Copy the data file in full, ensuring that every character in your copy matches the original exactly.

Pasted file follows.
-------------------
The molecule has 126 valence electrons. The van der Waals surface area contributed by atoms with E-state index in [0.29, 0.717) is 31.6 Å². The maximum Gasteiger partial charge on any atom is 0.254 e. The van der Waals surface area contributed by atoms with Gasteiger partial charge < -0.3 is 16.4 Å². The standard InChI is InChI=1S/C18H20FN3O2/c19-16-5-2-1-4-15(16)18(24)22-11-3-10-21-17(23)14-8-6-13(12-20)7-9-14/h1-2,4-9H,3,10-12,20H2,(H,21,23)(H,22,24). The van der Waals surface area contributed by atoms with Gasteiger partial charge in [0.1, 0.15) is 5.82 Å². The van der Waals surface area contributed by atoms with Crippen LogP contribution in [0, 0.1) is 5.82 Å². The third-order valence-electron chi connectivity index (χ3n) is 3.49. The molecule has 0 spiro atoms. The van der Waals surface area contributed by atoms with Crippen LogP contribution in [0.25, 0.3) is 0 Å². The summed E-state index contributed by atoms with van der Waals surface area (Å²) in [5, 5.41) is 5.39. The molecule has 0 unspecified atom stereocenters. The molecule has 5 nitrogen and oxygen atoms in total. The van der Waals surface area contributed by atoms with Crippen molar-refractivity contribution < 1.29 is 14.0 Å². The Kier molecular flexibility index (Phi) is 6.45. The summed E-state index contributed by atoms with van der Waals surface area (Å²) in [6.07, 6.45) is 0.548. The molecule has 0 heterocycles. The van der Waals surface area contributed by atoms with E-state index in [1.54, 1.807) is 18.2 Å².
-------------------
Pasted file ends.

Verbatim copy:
The molecule has 126 valence electrons. The van der Waals surface area contributed by atoms with E-state index in [0.29, 0.717) is 31.6 Å². The maximum Gasteiger partial charge on any atom is 0.254 e. The van der Waals surface area contributed by atoms with Gasteiger partial charge < -0.3 is 16.4 Å². The standard InChI is InChI=1S/C18H20FN3O2/c19-16-5-2-1-4-15(16)18(24)22-11-3-10-21-17(23)14-8-6-13(12-20)7-9-14/h1-2,4-9H,3,10-12,20H2,(H,21,23)(H,22,24). The van der Waals surface area contributed by atoms with Gasteiger partial charge in [0.1, 0.15) is 5.82 Å². The van der Waals surface area contributed by atoms with Crippen LogP contribution in [0, 0.1) is 5.82 Å². The third-order valence-electron chi connectivity index (χ3n) is 3.49. The molecule has 0 spiro atoms. The van der Waals surface area contributed by atoms with Crippen LogP contribution in [0.25, 0.3) is 0 Å². The summed E-state index contributed by atoms with van der Waals surface area (Å²) in [5, 5.41) is 5.39. The molecule has 0 unspecified atom stereocenters. The molecule has 5 nitrogen and oxygen atoms in total. The van der Waals surface area contributed by atoms with Crippen molar-refractivity contribution < 1.29 is 14.0 Å². The Kier molecular flexibility index (Phi) is 6.45. The summed E-state index contributed by atoms with van der Waals surface area (Å²) in [6.07, 6.45) is 0.548. The molecule has 0 heterocycles. The van der Waals surface area contributed by atoms with E-state index in [1.54, 1.807) is 18.2 Å².